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Alan Turing: The Enigma

Alan Turing: The Enigma, November 2014
by Andrew Hodges

Princeton University Press
Featuring: Alan Turing
768 pages
ISBN: 069116472X
EAN: 9780691164724
Kindle: B00M032W92
Paperback / e-Book
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"...a book that must be read in order to better understand the importance of unsung heroes..."

Fresh Fiction Review

Alan Turing: The Enigma
Andrew Hodges

Reviewed by Monique Daoust
Posted August 14, 2015

Non-Fiction Biography

Without Alan Turing we would be living under Nazi rule and might have to do without computers. Such was Turing's contribution to the world and until recently, he had truly been ALAN TURING: THE ENIGMA. Author Andrew Hodges has the credential required to pen such a biography. Mr. Hodges, himself a mathematical physicist, is able to relate to and understand Turing's scientific endeavours, as well as vulgarise the complex preoccupations of the mathematical genius to make them palatable to us mere mortals.

Mr. Hodges's research is extremely thorough, and he has added recently uncovered details and information pertinent to the subject, which were unknown prior to the book's previous editions. Included are also copious and relevant notes as well as a detailed index and a few pictures. Turing, in most likelihood, committed suicide in 1954, a few days short of his 42nd birthday and one can wonder as to what he could have done had he lived. The reasons for his taking his own life are still rather muddy.

Turing was apolitical, a homosexual who neither flaunted nor hid his sexual penchant. He was somewhat oblivious to the world around him, except for his scientific quests, and this from an early age. I think the author dwells a tad too long on Turing's childhood, which was not really remarkable but for a significant friendship of no romantic consequence. However, when it comes to breaking the German Enigma code and the making of the first computers, it is positively enthralling, if at times understandably a bit dry. The latter part of ALAN TURING: THE ENIGMA deals with homosexuality in the 1940s and 1950s, as it is unfortunately quite relevant to Turing's destiny, and I was appalled at how little I really knew. If only for this part, the book is immensely valuable.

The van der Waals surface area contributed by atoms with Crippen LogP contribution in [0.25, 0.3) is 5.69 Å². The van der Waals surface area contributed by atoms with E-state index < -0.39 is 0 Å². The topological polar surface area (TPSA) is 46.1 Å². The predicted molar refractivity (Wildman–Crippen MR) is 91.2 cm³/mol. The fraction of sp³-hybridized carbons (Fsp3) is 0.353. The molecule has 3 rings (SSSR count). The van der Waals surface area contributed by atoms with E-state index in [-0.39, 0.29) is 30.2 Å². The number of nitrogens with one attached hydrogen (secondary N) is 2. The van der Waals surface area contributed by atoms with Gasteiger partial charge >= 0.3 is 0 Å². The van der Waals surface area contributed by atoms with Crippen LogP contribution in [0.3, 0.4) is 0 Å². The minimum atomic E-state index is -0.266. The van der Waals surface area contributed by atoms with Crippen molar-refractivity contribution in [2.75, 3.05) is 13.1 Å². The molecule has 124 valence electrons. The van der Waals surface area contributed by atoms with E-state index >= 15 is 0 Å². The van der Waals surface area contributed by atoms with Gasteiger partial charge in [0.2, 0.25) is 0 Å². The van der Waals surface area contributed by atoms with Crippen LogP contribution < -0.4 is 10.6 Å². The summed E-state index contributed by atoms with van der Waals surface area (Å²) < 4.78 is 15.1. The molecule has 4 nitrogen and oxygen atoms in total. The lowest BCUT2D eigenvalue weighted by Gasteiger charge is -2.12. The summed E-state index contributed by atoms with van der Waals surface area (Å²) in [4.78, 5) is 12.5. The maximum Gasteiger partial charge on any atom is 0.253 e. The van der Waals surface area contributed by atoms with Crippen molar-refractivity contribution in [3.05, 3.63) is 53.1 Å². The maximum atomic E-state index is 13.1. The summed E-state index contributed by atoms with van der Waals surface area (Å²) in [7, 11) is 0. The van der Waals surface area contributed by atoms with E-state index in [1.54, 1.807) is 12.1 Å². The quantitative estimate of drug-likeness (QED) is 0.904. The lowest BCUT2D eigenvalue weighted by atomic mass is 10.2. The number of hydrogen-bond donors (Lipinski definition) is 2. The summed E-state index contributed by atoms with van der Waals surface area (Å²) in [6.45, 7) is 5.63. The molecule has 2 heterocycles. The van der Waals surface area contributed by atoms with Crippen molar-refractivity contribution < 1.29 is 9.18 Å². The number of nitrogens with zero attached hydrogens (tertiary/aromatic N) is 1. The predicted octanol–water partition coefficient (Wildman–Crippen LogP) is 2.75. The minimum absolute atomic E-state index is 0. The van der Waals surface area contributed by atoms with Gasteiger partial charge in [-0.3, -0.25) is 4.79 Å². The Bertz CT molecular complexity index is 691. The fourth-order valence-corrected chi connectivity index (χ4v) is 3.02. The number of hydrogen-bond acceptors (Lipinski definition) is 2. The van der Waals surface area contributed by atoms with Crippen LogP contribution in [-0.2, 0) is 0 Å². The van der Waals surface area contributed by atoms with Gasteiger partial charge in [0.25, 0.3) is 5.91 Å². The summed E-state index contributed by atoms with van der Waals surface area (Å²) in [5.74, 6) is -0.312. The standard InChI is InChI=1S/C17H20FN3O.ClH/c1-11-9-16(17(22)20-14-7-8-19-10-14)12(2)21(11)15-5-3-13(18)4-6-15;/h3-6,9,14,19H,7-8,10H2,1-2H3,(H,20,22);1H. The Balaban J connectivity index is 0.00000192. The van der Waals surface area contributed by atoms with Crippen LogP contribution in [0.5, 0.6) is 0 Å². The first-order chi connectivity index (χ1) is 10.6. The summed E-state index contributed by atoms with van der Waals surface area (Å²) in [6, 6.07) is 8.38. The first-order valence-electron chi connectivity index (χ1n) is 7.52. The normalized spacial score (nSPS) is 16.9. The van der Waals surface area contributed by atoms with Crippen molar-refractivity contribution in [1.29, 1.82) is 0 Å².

ALAN TURING: THE ENIGMA does not constitute light bedtime reading, but I believe it is a book that must be read in order to better understand the importance of unsung heroes of the recent past and to appreciate the role Alan Turing played in our free and cyber-driven world.

Learn more about Alan Turing: The Enigma


The official book behind the Academy Award-winning film The Imitation Game, starring Benedict Cumberbatch and Keira Knightley

It is only a slight exaggeration to say that the British mathematician Alan Turing (1912-1954) saved the Allies from the Nazis, invented the computer and artificial intelligence, and anticipated gay liberation by decades--all before his suicide at age forty-one. This New York Times–bestselling biography of the founder of computer science, with a new preface by the author that addresses Turing’s royal pardon in 2013, is the definitive account of an extraordinary mind and life.

Capturing both the inner and outer drama of Turing’s life, Andrew Hodges tells how Turing’s revolutionary idea of 1936--the concept of a universal machine--laid the foundation for the modern computer and how Turing brought the idea to practical realization in 1945 with his electronic design. The book also tells how this work was directly related to Turing’s leading role in breaking the German Enigma ciphers during World War II, a scientific triumph that was critical to Allied victory in the Atlantic. At the same time, this is the tragic account of a man who, despite his wartime service, was eventually arrested, stripped of his security clearance, and forced to undergo a humiliating treatment program--all for trying to live honestly in a society that defined homosexuality as a crime.

The inspiration for a major motion picture starring Benedict Cumberbatch and Keira Knightley, Alan Turing: The Enigma is a gripping story of mathematics, computers, cryptography, and homosexual persecution.

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